New York's museums are full of iconic works that draw visitors from around the world: Van Gogh's "Starry Night" at MoMA, for example, or the mummies in the Brooklyn Museum's Egyptian collection. People literally line up to see them. But there are many worthy, though less famous, artworks that deserve more attention than they get. And who better to identify these overlooked items than the directors of the institutions themselves?
Whitney Museum of American Art, 945 Madison Ave.
The Polish born sculptor Elie Nadelman, who worked for decades in the Bronx, was characteristically ahead of his time with this piece, according to Whitney director Adam D. Weinberg. Instead of metal, stone or wood, it's made from papier-mache. "The figures have great mass, but maintain an incredible lightness and buoyancy," he says. Though it stands tall, Weinberg adds, it has "a handmade quality that makes it feel intimate." The sculpture will be on view in "American Legends," starting Dec. 22.
INFO 212-570-3600, whitney.org
Life-Death Figure (900-1250)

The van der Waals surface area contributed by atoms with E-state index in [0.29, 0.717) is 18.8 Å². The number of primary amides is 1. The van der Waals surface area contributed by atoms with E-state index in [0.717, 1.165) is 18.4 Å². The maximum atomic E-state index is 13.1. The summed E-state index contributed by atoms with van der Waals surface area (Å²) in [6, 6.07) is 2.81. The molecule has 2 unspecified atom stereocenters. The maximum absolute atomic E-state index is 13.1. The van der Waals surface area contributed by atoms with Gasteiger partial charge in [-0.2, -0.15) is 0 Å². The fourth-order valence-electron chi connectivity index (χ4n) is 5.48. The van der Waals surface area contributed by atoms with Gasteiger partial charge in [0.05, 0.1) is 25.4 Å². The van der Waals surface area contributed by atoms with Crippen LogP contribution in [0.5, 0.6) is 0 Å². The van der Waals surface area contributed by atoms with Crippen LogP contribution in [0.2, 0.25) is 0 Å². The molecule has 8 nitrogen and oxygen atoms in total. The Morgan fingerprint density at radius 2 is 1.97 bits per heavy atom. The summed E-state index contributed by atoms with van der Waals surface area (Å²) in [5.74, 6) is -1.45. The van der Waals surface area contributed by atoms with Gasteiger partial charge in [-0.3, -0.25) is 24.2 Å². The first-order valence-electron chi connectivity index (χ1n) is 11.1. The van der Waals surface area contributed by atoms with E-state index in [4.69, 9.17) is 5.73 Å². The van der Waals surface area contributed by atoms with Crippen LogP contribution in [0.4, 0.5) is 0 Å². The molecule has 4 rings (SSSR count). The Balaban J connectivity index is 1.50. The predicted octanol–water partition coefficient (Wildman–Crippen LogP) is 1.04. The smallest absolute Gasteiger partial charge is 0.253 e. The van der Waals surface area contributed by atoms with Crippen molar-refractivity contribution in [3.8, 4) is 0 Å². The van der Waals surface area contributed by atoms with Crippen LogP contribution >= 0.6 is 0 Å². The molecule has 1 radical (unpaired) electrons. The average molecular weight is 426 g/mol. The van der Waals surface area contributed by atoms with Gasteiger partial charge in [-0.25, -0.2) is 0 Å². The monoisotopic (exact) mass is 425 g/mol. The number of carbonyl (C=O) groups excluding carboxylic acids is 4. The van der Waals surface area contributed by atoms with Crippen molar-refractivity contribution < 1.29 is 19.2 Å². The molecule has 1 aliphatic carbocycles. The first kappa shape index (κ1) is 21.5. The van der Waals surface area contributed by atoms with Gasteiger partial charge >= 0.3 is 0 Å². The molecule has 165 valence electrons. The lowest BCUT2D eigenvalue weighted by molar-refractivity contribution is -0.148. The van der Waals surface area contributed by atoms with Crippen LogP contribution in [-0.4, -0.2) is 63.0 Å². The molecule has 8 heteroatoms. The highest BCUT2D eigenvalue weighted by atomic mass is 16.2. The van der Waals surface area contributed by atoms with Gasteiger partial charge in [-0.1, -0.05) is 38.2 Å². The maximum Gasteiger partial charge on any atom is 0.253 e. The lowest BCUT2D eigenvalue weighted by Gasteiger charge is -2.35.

Brooklyn Museum of Art, 200 Eastern Pkwy.
Director Arnold Lehman says this monumental Mexican stone figure, made a millennium ago, "never fails to engage and amaze me." The front shows a young man wearing a conical hat, large ear ornaments and a cloth skirt; the reverse is a skeletal figure. Its exact purpose is not known -- and the mystery adds to the appeal. On view in "Connecting Cultures: A World in Brooklyn."
INFO 718-638-5000, brooklynmuseum.org
WHERE Museum of Modern Art, 11 W. 53rd St.
Swiss artist Dieter Roth (1930-1998), a pioneer of using found materials in his work, inspires director Glenn Lowry, who calls Roth "one of the late 20th century's most influential artists." This elaborate video work has 128 monitors that all document the last year of Roth's life. Lowry calls it "an intimate and utterly absorbing self-portrait."
INFO 212-708-9400, moma.org
Pablo Picasso, "Mandolin and Guitar" (1924)
WHERE Guggenheim Museum, 1071 Fifth Ave.
Although Picasso's black-and-white work is currently dominating the museum's famed spiral, director Richard Armstrong likes to remind visitors that the painter was also a masterful colorist. This still life with a humble subject in the Guggenheim's permanent collection demonstrates Picasso's ability to "redefine the ordinary," he says, by energizing it with the "new and conceptual space of the 20th century."
INFO 212-423-3500, guggenheim.org